I guess Dennis learn the hard way what happens if you fall behind on your payments to the New York Times.
Joking aside, I remember you commenting on the risks associated with Boeing's "hard line" and whether it would be successful or not.
I guess we have the answer to that question now, and its "not" - as many of us have believed from the outset.
I was playing the role of jester because many a true word is spoken in jest.
My underlying message was that IMO the NYT did a LOT of damage to Dennis's reputation in the article it dropped last week.
Just last month Calhoun said "From the vantage point of our board, Dennis has done everything right from the beginning" (ref: https://www.nbcumv.com/news/cnbc-exclus ... eau-today-
). I don't thing a person goes from viewed as doing everything right to being asked to resign in such a short period without something triggering the change. I think the trigger was the breakdown of the relationship between FAA and Boeing, and I think the NYT piece described it in such a vivid and public way that it was an embarrassment to the Boeing BoD, and that tipped their hand and sealed DM's fate.
The NYT did a long slow roll through pretty much every mistake DM has done since the JT crash, including his embarrassing Congressional testimony that The Economist described as "an ugly mixture of remorse, evasion and swagger", along with his falling out with the FAA Administrator. It also pointed out that his style, that of an introverted bicycling athlete who prefers Diet Mountain Dew to scotch whiskey, just does not mesh well with fellow CEOs. In short, he isn't very well liked by his peers. The NYT is one of a handful of media outlets US CEOs and other elites must tune in to and they do take note of. My take on this article was that it made DM into a social outcast and an embarrassment to the Boeing BoD members.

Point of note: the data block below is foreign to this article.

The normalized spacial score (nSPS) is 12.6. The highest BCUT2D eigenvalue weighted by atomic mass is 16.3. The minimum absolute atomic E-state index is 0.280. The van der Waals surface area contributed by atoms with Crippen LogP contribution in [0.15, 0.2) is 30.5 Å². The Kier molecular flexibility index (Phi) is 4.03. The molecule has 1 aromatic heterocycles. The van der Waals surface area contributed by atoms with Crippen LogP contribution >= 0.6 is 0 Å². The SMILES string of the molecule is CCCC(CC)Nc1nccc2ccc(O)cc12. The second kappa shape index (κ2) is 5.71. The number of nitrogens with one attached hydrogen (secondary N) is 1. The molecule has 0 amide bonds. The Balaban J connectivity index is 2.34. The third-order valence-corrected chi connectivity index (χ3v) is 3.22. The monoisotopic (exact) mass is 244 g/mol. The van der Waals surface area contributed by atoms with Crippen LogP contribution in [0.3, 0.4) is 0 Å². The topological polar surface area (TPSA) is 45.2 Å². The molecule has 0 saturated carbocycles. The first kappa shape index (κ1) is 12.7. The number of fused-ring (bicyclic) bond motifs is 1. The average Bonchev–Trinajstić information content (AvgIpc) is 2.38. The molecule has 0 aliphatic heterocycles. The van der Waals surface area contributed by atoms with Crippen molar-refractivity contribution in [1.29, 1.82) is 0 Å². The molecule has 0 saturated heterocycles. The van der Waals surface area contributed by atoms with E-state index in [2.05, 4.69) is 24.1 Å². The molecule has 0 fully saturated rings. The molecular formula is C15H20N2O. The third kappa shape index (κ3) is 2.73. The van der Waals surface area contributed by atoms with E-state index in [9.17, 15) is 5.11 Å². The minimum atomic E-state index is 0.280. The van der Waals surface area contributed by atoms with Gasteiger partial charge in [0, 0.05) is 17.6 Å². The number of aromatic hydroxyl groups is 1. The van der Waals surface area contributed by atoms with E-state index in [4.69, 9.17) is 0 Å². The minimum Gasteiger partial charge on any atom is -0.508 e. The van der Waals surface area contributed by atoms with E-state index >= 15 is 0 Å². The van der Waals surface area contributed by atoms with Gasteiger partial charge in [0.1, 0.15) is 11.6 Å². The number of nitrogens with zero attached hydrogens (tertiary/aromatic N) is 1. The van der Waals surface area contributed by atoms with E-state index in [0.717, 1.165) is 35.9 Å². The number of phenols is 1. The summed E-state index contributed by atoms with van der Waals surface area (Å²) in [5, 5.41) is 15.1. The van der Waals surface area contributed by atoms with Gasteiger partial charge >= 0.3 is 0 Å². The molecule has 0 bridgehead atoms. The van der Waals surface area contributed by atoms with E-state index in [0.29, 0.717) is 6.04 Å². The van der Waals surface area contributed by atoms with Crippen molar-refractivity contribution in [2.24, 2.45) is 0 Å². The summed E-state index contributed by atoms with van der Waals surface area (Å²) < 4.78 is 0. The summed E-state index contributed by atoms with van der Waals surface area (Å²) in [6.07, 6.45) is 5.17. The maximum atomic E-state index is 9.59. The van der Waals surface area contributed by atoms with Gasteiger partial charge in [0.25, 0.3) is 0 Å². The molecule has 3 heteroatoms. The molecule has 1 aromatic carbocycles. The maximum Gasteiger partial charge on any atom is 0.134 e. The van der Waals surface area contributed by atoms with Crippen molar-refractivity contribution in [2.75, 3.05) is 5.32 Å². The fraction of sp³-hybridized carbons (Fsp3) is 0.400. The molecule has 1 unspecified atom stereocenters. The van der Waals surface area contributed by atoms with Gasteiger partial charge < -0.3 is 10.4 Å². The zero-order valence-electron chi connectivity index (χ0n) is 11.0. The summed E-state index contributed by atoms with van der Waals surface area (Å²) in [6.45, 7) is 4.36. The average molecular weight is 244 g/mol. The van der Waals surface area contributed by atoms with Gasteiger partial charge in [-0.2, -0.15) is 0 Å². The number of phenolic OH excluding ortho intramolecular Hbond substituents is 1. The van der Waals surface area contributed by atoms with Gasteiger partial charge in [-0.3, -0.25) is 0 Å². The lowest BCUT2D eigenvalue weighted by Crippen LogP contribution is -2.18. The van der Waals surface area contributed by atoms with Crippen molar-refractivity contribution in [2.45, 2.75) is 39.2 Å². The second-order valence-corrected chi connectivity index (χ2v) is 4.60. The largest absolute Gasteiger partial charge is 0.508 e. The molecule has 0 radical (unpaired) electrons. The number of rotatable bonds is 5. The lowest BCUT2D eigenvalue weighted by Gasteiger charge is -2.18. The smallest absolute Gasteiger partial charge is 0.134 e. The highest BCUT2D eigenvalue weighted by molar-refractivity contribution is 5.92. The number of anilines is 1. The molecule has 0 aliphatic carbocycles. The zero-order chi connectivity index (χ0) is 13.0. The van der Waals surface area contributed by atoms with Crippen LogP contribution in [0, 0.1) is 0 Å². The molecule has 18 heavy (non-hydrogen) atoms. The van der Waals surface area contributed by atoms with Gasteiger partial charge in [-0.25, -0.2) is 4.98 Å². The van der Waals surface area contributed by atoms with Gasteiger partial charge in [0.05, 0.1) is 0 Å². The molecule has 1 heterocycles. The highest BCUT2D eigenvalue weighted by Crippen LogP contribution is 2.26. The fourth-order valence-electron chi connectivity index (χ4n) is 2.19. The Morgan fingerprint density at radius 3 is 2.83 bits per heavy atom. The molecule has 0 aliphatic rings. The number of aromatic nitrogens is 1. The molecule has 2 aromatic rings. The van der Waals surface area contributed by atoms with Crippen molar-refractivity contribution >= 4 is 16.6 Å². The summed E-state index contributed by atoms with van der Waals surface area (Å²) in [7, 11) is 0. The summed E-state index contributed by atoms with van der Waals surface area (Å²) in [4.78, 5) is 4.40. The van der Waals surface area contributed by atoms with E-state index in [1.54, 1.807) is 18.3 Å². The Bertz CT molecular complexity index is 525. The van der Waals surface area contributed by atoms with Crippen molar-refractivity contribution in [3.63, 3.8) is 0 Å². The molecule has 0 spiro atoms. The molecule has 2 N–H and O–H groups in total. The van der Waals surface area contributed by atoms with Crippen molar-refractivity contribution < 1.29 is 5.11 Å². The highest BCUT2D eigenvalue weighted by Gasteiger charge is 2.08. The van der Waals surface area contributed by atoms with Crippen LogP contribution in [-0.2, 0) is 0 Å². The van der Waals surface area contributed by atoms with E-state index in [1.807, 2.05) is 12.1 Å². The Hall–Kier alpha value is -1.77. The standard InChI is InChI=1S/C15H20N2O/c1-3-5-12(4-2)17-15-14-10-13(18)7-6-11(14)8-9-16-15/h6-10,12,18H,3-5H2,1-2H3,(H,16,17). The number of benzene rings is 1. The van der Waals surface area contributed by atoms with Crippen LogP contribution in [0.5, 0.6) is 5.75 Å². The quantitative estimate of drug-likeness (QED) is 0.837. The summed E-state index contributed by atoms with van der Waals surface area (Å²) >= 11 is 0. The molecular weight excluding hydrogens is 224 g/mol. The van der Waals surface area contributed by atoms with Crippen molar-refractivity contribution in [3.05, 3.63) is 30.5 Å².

Not too long ago the Boeing Board stripped away DM's Chairman title and gave it to Calhoun, and told DM he had to focus on getting MAX back in service. Shortly thereafter the FAA Administrator called DM out for using timelines to pressure the FAA and for not providing complete ready to review packages. Then the NYT article publicly chronicles the entire crisis including this fracture in the Boeing-FAA relationship, then DM is made to walk the plank. Seems to me pretty much cause and effect.
I don't see how the same person, Calhoun, can be taken at face value if he goes from saying "From the vantage point of our board, Dennis has done everything right from the beginning" to saying "Under the Company's new leadership, Boeing will operate with a renewed commitment to full transparency, including effective and proactive communication with the FAA, other global regulators and its customers" in his (now former) role as Chairman of the BoD. If you believe one was sincere, you can't believe the other is sincere. DM didn't change, the board's attitude towards DM changed.
This is why I think this is really about DM himself rather than the leopard called Boeing changing its spots and going "open kimono" with the FAA. Note above they used the words "renewed commitment to full transparency" rather than "a new level of increased transparency". They aren't signaling they lack transparency, they are just saying it'll get a renewed commitment, a face lift rather than a heart transplant.
Personally I think the relationship will improve because of the change to a new CEO and there will be more openness but I don't see a fundamental shift coming. I think this is a minor reset in the relationship as opposed to a fundamental change.
Why? Patrick KY of EASA just said a few days ago that he thought EASA would re-certify MAX by end of February so I don't think the grounding is as far from ending as many suggest. I just don't see Ky making up such a statement or doing some dissembling. I think he has been pretty forthright about what EASA needs, and for him to say end of February is likely I believe it's going to be that, or not very far off of that.
I doubt Boeing's board thinks they need to make fundamental changes up and down the company, I think they felt they needed a different guy in the CEO's chair.
Of course, I could be reading this incorrectly, time will tell. I guess the key will be if in a short period of time Boeing drops news of some undisclosed fundamental problem (be it technical or non-technical) like some here suspect is coming. If it happens soon it'll make it easy to blame it all on Dennis, so he'll be dumped not for overall bad job performance but for not disclosing this specific thing. On the other hand if we trundle on till late Feb and the path to RTS becomes clear then my read is more likely to be the correct one.